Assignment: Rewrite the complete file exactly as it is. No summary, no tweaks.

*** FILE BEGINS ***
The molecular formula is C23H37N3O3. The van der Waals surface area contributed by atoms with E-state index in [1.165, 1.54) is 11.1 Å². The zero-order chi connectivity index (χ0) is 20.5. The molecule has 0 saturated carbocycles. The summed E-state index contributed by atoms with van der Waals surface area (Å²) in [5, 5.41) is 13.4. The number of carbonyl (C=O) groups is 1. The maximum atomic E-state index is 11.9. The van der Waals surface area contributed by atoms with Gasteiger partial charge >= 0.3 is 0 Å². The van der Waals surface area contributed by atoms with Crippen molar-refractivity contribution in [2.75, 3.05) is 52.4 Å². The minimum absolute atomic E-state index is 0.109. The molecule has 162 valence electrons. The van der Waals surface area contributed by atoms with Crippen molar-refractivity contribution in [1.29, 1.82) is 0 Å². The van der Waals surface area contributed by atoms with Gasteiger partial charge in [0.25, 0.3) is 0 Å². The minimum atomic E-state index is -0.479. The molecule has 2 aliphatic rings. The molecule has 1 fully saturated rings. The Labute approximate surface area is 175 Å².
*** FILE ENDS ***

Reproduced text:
The molecular formula is C23H37N3O3. The van der Waals surface area contributed by atoms with E-state index in [1.165, 1.54) is 11.1 Å². The zero-order chi connectivity index (χ0) is 20.5. The molecule has 0 saturated carbocycles. The summed E-state index contributed by atoms with van der Waals surface area (Å²) in [5, 5.41) is 13.4. The number of carbonyl (C=O) groups is 1. The maximum atomic E-state index is 11.9. The van der Waals surface area contributed by atoms with Gasteiger partial charge >= 0.3 is 0 Å². The van der Waals surface area contributed by atoms with Crippen molar-refractivity contribution in [2.75, 3.05) is 52.4 Å². The minimum absolute atomic E-state index is 0.109. The molecule has 162 valence electrons. The van der Waals surface area contributed by atoms with Crippen molar-refractivity contribution in [1.29, 1.82) is 0 Å². The van der Waals surface area contributed by atoms with Gasteiger partial charge in [0.25, 0.3) is 0 Å². The minimum atomic E-state index is -0.479. The molecule has 2 aliphatic rings. The molecule has 1 fully saturated rings. The Labute approximate surface area is 175 Å².